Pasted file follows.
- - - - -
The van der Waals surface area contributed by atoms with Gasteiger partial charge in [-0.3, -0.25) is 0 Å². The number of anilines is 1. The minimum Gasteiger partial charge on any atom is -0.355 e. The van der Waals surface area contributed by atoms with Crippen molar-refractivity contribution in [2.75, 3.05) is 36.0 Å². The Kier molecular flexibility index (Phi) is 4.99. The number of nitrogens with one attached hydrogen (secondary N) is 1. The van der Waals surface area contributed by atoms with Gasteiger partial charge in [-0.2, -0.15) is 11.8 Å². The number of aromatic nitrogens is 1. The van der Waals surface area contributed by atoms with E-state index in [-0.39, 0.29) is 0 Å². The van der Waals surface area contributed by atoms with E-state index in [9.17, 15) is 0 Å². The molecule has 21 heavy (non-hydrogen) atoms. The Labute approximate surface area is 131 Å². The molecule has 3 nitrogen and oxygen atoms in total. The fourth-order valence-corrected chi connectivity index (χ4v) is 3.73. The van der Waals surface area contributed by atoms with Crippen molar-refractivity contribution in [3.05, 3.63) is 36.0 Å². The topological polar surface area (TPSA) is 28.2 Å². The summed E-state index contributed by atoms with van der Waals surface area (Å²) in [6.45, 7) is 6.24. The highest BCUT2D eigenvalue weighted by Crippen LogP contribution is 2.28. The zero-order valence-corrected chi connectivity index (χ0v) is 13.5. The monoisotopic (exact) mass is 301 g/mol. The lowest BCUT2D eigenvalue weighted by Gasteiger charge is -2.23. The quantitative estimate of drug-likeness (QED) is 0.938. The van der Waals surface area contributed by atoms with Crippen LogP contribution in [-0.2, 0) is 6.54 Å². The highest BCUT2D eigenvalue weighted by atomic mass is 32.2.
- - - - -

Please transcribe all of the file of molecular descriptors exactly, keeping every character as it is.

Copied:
The van der Waals surface area contributed by atoms with Gasteiger partial charge in [-0.3, -0.25) is 0 Å². The number of anilines is 1. The minimum Gasteiger partial charge on any atom is -0.355 e. The van der Waals surface area contributed by atoms with Crippen molar-refractivity contribution in [2.75, 3.05) is 36.0 Å². The Kier molecular flexibility index (Phi) is 4.99. The number of nitrogens with one attached hydrogen (secondary N) is 1. The van der Waals surface area contributed by atoms with Gasteiger partial charge in [-0.2, -0.15) is 11.8 Å². The number of aromatic nitrogens is 1. The van der Waals surface area contributed by atoms with E-state index in [-0.39, 0.29) is 0 Å². The van der Waals surface area contributed by atoms with E-state index in [9.17, 15) is 0 Å². The molecule has 21 heavy (non-hydrogen) atoms. The Labute approximate surface area is 131 Å². The molecule has 3 nitrogen and oxygen atoms in total. The fourth-order valence-corrected chi connectivity index (χ4v) is 3.73. The van der Waals surface area contributed by atoms with Crippen molar-refractivity contribution in [3.05, 3.63) is 36.0 Å². The topological polar surface area (TPSA) is 28.2 Å². The summed E-state index contributed by atoms with van der Waals surface area (Å²) in [6.45, 7) is 6.24. The highest BCUT2D eigenvalue weighted by Crippen LogP contribution is 2.28. The zero-order valence-corrected chi connectivity index (χ0v) is 13.5. The monoisotopic (exact) mass is 301 g/mol. The lowest BCUT2D eigenvalue weighted by Gasteiger charge is -2.23. The quantitative estimate of drug-likeness (QED) is 0.938. The van der Waals surface area contributed by atoms with Crippen LogP contribution in [-0.2, 0) is 6.54 Å². The highest BCUT2D eigenvalue weighted by atomic mass is 32.2.